We recently wrote about some new enforcement principals and strategies of the U.S. Securities and Exchange Commission. But it may have escaped notice that the SEC is apparently not going to focus on potentially significant violations in terms of size or investors affected, but rather intends to police violation of all sizes. We know this because they have told us so.
An Overarching Principle: Cover the Whole Market
In fleshing out the comments that the SEC Chair had made a few weeks earlier on the topic of enforcement, there was a repeat of the theme of the Commission as a “strong cop on the beat,” adding that they will not be, “just someone sitting in the station house waiting for a call, but patrolling the streets and checking on things.”
The SEC will therefore not ignore apparent minor violations in favor of the big one that come with media attention. The Chair of the SEC then went on to compare this approach to that of a former mayor of New York City who pursued violations involving “street corner squeegee men to graffiti artists to subway turnstile jumpers to the biggest crimes in the city.”
How to be everywhere at all times, especially with resource limitations? The SEC has a four-step plan:
- By emphasizing the strength of the SEC’s exam program and combining this with incentives for individuals (whistleblowers) to step forward, then, collaborating with other enforcement agencies combined with the SEC’s technological capabilities.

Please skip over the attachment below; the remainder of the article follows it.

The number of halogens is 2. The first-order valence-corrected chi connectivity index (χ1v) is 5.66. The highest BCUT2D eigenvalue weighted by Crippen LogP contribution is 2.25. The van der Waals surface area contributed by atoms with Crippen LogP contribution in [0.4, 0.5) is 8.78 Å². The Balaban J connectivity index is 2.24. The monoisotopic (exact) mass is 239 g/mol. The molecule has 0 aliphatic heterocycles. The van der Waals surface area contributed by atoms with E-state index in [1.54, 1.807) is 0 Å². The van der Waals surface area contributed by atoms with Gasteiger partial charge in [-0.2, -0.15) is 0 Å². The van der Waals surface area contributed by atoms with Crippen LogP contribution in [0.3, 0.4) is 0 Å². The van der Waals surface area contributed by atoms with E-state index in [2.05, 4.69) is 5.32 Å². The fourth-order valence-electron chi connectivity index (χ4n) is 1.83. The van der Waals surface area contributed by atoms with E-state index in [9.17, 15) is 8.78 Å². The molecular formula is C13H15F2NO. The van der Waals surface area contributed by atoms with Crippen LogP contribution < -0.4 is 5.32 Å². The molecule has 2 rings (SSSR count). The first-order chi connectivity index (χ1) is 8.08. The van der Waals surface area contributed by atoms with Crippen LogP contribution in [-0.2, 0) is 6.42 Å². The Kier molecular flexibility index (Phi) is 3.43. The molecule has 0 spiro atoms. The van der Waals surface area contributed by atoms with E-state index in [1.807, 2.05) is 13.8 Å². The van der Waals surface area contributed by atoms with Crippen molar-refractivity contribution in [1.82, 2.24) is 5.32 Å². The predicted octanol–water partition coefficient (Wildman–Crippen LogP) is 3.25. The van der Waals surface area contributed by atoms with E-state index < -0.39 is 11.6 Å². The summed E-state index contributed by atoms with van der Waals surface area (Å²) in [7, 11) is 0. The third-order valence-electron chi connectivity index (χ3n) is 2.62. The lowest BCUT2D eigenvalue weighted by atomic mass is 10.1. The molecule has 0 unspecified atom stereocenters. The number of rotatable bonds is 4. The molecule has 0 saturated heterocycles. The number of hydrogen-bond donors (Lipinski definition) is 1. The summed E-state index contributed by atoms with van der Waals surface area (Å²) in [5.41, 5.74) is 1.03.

- Focusing on “deficient gatekeepers.”
- By not overlooking the small violations to avoid an environment of indifference to the law.
- Continuing to highlight the bigger cases by seeking to punish major offenses to act as a deterrence to bad actors while boosting investors confidence.
Incentives for Individuals – aka Whistleblowers
Dodd-Frank established the SEC’s whistleblower bounty program. With the 3rd bounty recently announced, the SEC categorizes the bounty program as, “…a tremendously effective force-multiplier, generating high quality tips and, in some cases, virtual blueprints laying out an entire enterprise, directing us to the heart of an alleged fraud.” Those are strong words.
The existence of the bounty program may be responsible for companies improving the internal audit and compliance function and better treatment for those who report potential wrongful conduct internally. An important note here is that the SEC tells us, “most in-house whistleblowers that come to us went the internal route first.”
The SEC’s focus on “delinquent” gatekeepers is a bit chilling. For in addition to certain organizations this group may well include in-house and outside counsel.
While our October Alert spoke to “required reading,” this more recent speech from the SEC is certainly worth reading as well: Remarks at the Securities Enforcement Forum.